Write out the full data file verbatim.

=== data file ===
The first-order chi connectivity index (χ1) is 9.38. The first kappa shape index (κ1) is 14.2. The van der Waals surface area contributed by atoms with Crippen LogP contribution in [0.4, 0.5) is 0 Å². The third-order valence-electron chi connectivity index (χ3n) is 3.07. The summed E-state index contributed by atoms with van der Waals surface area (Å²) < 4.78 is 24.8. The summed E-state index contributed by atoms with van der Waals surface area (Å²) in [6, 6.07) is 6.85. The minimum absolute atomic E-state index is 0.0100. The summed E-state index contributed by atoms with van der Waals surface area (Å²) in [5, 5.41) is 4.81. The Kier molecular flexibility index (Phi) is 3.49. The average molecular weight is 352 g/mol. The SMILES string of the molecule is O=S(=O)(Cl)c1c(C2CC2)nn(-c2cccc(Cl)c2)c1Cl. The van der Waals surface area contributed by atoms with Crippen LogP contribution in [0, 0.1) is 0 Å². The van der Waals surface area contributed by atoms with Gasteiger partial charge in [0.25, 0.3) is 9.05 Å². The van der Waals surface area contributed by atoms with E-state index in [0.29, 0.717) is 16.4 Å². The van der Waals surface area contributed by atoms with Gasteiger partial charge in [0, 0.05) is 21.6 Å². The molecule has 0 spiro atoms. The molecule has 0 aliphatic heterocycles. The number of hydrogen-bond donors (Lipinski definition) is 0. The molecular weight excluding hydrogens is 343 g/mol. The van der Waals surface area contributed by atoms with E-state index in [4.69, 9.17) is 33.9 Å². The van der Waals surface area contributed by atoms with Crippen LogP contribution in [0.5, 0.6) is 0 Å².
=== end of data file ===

The first-order chi connectivity index (χ1) is 9.38. The first kappa shape index (κ1) is 14.2. The van der Waals surface area contributed by atoms with Crippen LogP contribution in [0.4, 0.5) is 0 Å². The third-order valence-electron chi connectivity index (χ3n) is 3.07. The summed E-state index contributed by atoms with van der Waals surface area (Å²) < 4.78 is 24.8. The summed E-state index contributed by atoms with van der Waals surface area (Å²) in [6, 6.07) is 6.85. The minimum absolute atomic E-state index is 0.0100. The summed E-state index contributed by atoms with van der Waals surface area (Å²) in [5, 5.41) is 4.81. The Kier molecular flexibility index (Phi) is 3.49. The average molecular weight is 352 g/mol. The SMILES string of the molecule is O=S(=O)(Cl)c1c(C2CC2)nn(-c2cccc(Cl)c2)c1Cl. The van der Waals surface area contributed by atoms with Crippen LogP contribution in [0, 0.1) is 0 Å². The van der Waals surface area contributed by atoms with Gasteiger partial charge in [0.25, 0.3) is 9.05 Å². The van der Waals surface area contributed by atoms with E-state index in [0.29, 0.717) is 16.4 Å². The van der Waals surface area contributed by atoms with Gasteiger partial charge in [0, 0.05) is 21.6 Å². The molecule has 0 spiro atoms. The molecule has 0 aliphatic heterocycles. The number of hydrogen-bond donors (Lipinski definition) is 0. The molecular weight excluding hydrogens is 343 g/mol. The van der Waals surface area contributed by atoms with E-state index in [4.69, 9.17) is 33.9 Å². The van der Waals surface area contributed by atoms with Crippen LogP contribution in [0.5, 0.6) is 0 Å².